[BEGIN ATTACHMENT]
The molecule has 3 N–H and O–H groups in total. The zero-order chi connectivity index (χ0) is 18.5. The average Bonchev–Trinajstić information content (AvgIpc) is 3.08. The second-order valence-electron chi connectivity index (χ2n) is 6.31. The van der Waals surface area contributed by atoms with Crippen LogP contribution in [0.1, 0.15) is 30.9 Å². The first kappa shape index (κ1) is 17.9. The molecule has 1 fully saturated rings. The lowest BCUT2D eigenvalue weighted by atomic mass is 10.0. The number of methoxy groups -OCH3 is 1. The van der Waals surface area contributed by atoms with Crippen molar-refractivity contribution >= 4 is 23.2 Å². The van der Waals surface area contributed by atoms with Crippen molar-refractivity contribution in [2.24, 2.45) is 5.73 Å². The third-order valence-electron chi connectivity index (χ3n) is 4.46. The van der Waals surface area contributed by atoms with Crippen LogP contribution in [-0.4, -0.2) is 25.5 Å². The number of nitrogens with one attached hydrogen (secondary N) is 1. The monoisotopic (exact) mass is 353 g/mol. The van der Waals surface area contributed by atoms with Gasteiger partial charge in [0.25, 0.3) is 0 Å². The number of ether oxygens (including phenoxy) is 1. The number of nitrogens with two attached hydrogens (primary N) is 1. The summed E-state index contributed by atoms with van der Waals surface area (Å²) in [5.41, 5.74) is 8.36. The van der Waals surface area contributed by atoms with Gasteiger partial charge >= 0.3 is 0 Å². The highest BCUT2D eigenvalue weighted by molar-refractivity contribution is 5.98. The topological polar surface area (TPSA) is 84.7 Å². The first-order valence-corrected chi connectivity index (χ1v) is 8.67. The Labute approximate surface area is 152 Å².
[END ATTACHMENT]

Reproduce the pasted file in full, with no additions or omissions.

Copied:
The molecule has 3 N–H and O–H groups in total. The zero-order chi connectivity index (χ0) is 18.5. The average Bonchev–Trinajstić information content (AvgIpc) is 3.08. The second-order valence-electron chi connectivity index (χ2n) is 6.31. The van der Waals surface area contributed by atoms with Crippen LogP contribution in [0.1, 0.15) is 30.9 Å². The first kappa shape index (κ1) is 17.9. The molecule has 1 fully saturated rings. The lowest BCUT2D eigenvalue weighted by atomic mass is 10.0. The number of methoxy groups -OCH3 is 1. The van der Waals surface area contributed by atoms with Crippen molar-refractivity contribution >= 4 is 23.2 Å². The van der Waals surface area contributed by atoms with Crippen molar-refractivity contribution in [2.24, 2.45) is 5.73 Å². The third-order valence-electron chi connectivity index (χ3n) is 4.46. The van der Waals surface area contributed by atoms with Crippen LogP contribution in [-0.4, -0.2) is 25.5 Å². The number of nitrogens with one attached hydrogen (secondary N) is 1. The monoisotopic (exact) mass is 353 g/mol. The van der Waals surface area contributed by atoms with Gasteiger partial charge in [0.25, 0.3) is 0 Å². The number of ether oxygens (including phenoxy) is 1. The number of nitrogens with two attached hydrogens (primary N) is 1. The summed E-state index contributed by atoms with van der Waals surface area (Å²) in [5.41, 5.74) is 8.36. The van der Waals surface area contributed by atoms with Gasteiger partial charge >= 0.3 is 0 Å². The highest BCUT2D eigenvalue weighted by molar-refractivity contribution is 5.98. The topological polar surface area (TPSA) is 84.7 Å². The first-order valence-corrected chi connectivity index (χ1v) is 8.67. The Labute approximate surface area is 152 Å².